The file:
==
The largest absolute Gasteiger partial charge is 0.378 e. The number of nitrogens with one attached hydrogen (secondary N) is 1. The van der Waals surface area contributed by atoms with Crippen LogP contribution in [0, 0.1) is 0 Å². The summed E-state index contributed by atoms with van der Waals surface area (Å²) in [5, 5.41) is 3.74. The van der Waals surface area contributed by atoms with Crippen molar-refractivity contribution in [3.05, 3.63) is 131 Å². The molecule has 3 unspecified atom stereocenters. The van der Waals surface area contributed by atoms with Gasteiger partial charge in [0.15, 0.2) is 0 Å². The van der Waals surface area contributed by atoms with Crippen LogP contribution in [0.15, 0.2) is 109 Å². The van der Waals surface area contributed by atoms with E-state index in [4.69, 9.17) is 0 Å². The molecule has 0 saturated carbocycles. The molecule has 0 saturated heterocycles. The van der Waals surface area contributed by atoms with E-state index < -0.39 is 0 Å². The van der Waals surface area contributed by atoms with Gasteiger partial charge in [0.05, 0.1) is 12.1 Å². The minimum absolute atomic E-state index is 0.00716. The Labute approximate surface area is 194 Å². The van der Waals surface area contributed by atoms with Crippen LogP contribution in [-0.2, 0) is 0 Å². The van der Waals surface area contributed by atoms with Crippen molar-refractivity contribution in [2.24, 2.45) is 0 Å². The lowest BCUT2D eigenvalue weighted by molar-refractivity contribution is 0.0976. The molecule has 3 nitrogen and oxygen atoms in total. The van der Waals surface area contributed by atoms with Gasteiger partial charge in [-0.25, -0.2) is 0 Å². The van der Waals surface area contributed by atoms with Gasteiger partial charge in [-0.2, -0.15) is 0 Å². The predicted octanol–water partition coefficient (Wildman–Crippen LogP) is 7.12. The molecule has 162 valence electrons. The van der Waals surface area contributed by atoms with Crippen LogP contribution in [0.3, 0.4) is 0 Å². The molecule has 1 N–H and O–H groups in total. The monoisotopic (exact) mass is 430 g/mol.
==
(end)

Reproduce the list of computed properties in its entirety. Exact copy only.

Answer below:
The largest absolute Gasteiger partial charge is 0.378 e. The number of nitrogens with one attached hydrogen (secondary N) is 1. The van der Waals surface area contributed by atoms with Crippen LogP contribution in [0, 0.1) is 0 Å². The summed E-state index contributed by atoms with van der Waals surface area (Å²) in [5, 5.41) is 3.74. The van der Waals surface area contributed by atoms with Crippen molar-refractivity contribution in [3.05, 3.63) is 131 Å². The molecule has 3 unspecified atom stereocenters. The van der Waals surface area contributed by atoms with Gasteiger partial charge in [0.15, 0.2) is 0 Å². The van der Waals surface area contributed by atoms with Crippen LogP contribution in [0.15, 0.2) is 109 Å². The van der Waals surface area contributed by atoms with E-state index in [4.69, 9.17) is 0 Å². The molecule has 0 saturated carbocycles. The molecule has 0 saturated heterocycles. The van der Waals surface area contributed by atoms with E-state index < -0.39 is 0 Å². The van der Waals surface area contributed by atoms with Gasteiger partial charge in [0.05, 0.1) is 12.1 Å². The minimum absolute atomic E-state index is 0.00716. The Labute approximate surface area is 194 Å². The van der Waals surface area contributed by atoms with Crippen LogP contribution in [-0.2, 0) is 0 Å². The van der Waals surface area contributed by atoms with Crippen molar-refractivity contribution in [2.24, 2.45) is 0 Å². The lowest BCUT2D eigenvalue weighted by molar-refractivity contribution is 0.0976. The molecule has 3 nitrogen and oxygen atoms in total. The van der Waals surface area contributed by atoms with Gasteiger partial charge in [-0.25, -0.2) is 0 Å². The van der Waals surface area contributed by atoms with Gasteiger partial charge in [-0.2, -0.15) is 0 Å². The predicted octanol–water partition coefficient (Wildman–Crippen LogP) is 7.12. The molecule has 162 valence electrons. The van der Waals surface area contributed by atoms with Crippen LogP contribution in [0.3, 0.4) is 0 Å². The molecule has 1 N–H and O–H groups in total. The monoisotopic (exact) mass is 430 g/mol.